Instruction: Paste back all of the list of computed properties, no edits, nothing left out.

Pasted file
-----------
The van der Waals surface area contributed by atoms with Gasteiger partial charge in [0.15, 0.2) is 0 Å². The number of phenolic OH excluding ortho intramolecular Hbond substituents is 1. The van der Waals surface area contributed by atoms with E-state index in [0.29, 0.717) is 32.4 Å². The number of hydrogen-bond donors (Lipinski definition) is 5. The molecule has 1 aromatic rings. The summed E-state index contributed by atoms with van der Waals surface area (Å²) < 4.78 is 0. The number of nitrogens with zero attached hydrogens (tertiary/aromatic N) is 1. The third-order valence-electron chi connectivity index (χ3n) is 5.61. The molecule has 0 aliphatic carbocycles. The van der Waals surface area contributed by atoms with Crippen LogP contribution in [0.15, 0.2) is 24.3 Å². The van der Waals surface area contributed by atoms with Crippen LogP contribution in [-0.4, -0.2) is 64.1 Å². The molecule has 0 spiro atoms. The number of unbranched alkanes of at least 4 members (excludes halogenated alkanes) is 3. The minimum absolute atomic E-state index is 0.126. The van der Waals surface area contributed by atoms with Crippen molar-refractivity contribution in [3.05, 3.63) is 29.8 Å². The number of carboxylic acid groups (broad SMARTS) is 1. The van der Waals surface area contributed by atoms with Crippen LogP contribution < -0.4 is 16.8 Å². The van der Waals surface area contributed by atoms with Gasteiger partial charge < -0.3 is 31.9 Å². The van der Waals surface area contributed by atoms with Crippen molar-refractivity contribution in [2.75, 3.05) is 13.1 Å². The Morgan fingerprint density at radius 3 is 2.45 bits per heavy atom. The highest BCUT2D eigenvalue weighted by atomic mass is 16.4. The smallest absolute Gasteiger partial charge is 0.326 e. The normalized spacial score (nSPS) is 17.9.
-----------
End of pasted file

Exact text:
The van der Waals surface area contributed by atoms with Gasteiger partial charge in [0.15, 0.2) is 0 Å². The number of phenolic OH excluding ortho intramolecular Hbond substituents is 1. The van der Waals surface area contributed by atoms with E-state index in [0.29, 0.717) is 32.4 Å². The number of hydrogen-bond donors (Lipinski definition) is 5. The molecule has 1 aromatic rings. The summed E-state index contributed by atoms with van der Waals surface area (Å²) < 4.78 is 0. The number of nitrogens with zero attached hydrogens (tertiary/aromatic N) is 1. The third-order valence-electron chi connectivity index (χ3n) is 5.61. The molecule has 0 aliphatic carbocycles. The van der Waals surface area contributed by atoms with Crippen LogP contribution in [0.15, 0.2) is 24.3 Å². The van der Waals surface area contributed by atoms with Crippen LogP contribution in [-0.4, -0.2) is 64.1 Å². The molecule has 0 spiro atoms. The number of unbranched alkanes of at least 4 members (excludes halogenated alkanes) is 3. The minimum absolute atomic E-state index is 0.126. The van der Waals surface area contributed by atoms with Crippen molar-refractivity contribution in [3.05, 3.63) is 29.8 Å². The number of carboxylic acid groups (broad SMARTS) is 1. The van der Waals surface area contributed by atoms with Crippen LogP contribution < -0.4 is 16.8 Å². The van der Waals surface area contributed by atoms with Gasteiger partial charge < -0.3 is 31.9 Å². The van der Waals surface area contributed by atoms with Crippen molar-refractivity contribution in [2.75, 3.05) is 13.1 Å². The Morgan fingerprint density at radius 3 is 2.45 bits per heavy atom. The highest BCUT2D eigenvalue weighted by atomic mass is 16.4. The smallest absolute Gasteiger partial charge is 0.326 e. The normalized spacial score (nSPS) is 17.9.